We seem to be trapped in winter right now. It is cold outside. Alexander’s poem is not a blueprint for the future. It isn’t the visionary poem I was thinking she might write. Others will do this. I found Alexander doing what Obama did in his address. Alexander stands in front of us as mother and comforter. An ordinary woman in extraordinary times? This complements the humility expressed by Obama.

For a moment Elizabeth Alexander is not a Yale professor: she is a woman going about her daily work. She hears the music created by the people. If her words seem more prose than poetry, it’s because she is saying it plain. This is a praise song in which the words of remembrance do the heavy lifting. Alexander’s poem informs us to celebrate the moment in its Buddhist and sweet Christian dress. Incorporated are the basic teachings of all good people:

Some live by “Love thy neighbor as thy self.” Others by first do no harm, or take no more than you need.

If we are to pursue King’s dream then we must continue to believe in the Beloved Community. Alexander reminds us of this. Yes the mightiest word is love. It seems to be Divine Love- for the poet yesterday told us to look beyond marital, filial, national. Love that casts a widening pool of light. Maybe here is where Elizabeth Alexander becomes not Gwendolyn Brooks but Lucille Clifton. As I listened to Elizabeth recite her poem yesterday – I thought of the light that had come to my friend at this historical moment. I thought about how Aretha had the hat but Alexander had the poem. And the poem guided us towards the light, and we were all moving forward—as one and as Americans. In the Spring of our beginning—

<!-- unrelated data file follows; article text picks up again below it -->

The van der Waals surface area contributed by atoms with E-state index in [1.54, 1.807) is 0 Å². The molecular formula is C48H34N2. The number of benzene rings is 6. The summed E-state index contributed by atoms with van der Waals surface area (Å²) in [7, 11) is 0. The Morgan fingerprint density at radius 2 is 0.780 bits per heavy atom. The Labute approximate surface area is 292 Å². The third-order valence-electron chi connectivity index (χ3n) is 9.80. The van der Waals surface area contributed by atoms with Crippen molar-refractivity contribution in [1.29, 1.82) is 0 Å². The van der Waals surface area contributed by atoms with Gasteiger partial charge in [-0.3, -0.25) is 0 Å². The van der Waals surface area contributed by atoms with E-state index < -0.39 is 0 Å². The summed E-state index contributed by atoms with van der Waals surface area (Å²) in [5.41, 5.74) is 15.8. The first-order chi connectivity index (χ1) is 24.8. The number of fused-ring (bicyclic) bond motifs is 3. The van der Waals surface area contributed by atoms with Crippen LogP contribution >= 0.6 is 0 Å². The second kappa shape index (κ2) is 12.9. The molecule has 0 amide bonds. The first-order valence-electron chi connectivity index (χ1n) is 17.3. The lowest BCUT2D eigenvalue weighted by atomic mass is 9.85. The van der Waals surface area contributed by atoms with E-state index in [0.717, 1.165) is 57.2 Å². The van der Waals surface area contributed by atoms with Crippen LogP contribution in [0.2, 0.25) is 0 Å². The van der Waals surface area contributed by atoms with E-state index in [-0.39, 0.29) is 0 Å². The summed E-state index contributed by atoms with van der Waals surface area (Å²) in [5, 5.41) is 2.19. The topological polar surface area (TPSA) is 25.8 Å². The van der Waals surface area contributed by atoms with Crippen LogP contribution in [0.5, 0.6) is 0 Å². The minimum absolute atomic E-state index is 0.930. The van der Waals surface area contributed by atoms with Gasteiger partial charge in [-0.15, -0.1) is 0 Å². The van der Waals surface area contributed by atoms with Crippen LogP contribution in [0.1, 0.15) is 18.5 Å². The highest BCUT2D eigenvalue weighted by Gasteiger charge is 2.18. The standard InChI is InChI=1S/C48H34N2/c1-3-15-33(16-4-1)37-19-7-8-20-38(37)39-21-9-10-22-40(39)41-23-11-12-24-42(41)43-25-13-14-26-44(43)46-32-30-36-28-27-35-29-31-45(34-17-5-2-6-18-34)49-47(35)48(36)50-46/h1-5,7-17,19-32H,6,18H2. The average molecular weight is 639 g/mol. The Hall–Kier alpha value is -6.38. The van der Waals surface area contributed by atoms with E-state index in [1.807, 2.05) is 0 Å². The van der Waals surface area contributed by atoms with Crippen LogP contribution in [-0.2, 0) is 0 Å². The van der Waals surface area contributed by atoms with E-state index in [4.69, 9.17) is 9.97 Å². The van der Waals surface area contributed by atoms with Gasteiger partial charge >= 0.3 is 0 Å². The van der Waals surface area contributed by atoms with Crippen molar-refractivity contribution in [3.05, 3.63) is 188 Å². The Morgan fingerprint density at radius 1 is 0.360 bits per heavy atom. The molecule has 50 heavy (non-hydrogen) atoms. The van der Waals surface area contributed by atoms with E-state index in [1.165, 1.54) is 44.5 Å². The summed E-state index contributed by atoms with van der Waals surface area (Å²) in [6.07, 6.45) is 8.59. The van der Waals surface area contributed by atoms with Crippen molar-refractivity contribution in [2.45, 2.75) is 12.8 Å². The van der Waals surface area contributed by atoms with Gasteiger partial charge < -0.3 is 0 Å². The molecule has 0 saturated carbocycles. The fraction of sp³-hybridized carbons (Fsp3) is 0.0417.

Anything can be made, any sentence begun.


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We cannot really comment on poems because of the nature of poetry. Either our hearts and souls receive the heart and soul of the poet or not or, sometimes, somewhere in between. Words and events are one and cannot be separated in poetry. Professor-poet Alexander’s expression of scenes typical of African American communities in historic  collision, complementarily or coherence with other communities in the inaugural moment features three themes that touch my heart and soul.

The words between “Say it plain” and “work inside of” resonated with the slave labor experiences of several oppressed peoples in US history. In Washington City, the District of Columbia, where so many of their ilk worked, died and still keep insides clean, I felt those events-words strongly.

The next lines, between “Praise song” and “hand-lettered sign” reminded this listener/watcher of King’s paragraph about “creative suffering” in the 28 August 1963 speech which I heard strongly and enabled me to love hers.